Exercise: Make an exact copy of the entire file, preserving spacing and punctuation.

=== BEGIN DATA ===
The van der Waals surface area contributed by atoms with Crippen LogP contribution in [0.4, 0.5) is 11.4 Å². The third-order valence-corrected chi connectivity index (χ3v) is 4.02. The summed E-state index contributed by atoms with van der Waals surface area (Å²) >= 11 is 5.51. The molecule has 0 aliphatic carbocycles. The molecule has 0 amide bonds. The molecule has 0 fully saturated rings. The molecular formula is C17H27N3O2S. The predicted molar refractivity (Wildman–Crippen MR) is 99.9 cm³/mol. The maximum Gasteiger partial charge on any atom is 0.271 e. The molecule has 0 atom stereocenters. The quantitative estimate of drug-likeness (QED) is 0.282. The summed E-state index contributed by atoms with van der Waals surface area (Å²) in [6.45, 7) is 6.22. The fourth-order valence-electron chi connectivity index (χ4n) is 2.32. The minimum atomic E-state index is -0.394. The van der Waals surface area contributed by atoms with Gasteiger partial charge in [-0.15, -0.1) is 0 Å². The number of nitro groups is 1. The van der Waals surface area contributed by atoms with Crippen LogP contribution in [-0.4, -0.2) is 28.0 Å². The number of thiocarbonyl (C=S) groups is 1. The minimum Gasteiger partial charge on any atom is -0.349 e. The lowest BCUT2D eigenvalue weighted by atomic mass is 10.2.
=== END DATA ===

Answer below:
The van der Waals surface area contributed by atoms with Crippen LogP contribution in [0.4, 0.5) is 11.4 Å². The third-order valence-corrected chi connectivity index (χ3v) is 4.02. The summed E-state index contributed by atoms with van der Waals surface area (Å²) >= 11 is 5.51. The molecule has 0 aliphatic carbocycles. The molecule has 0 amide bonds. The molecule has 0 fully saturated rings. The molecular formula is C17H27N3O2S. The predicted molar refractivity (Wildman–Crippen MR) is 99.9 cm³/mol. The maximum Gasteiger partial charge on any atom is 0.271 e. The molecule has 0 atom stereocenters. The quantitative estimate of drug-likeness (QED) is 0.282. The summed E-state index contributed by atoms with van der Waals surface area (Å²) in [6.45, 7) is 6.22. The fourth-order valence-electron chi connectivity index (χ4n) is 2.32. The minimum atomic E-state index is -0.394. The van der Waals surface area contributed by atoms with Gasteiger partial charge in [-0.15, -0.1) is 0 Å². The number of nitro groups is 1. The van der Waals surface area contributed by atoms with Crippen LogP contribution in [-0.4, -0.2) is 28.0 Å². The number of thiocarbonyl (C=S) groups is 1. The minimum Gasteiger partial charge on any atom is -0.349 e. The lowest BCUT2D eigenvalue weighted by atomic mass is 10.2.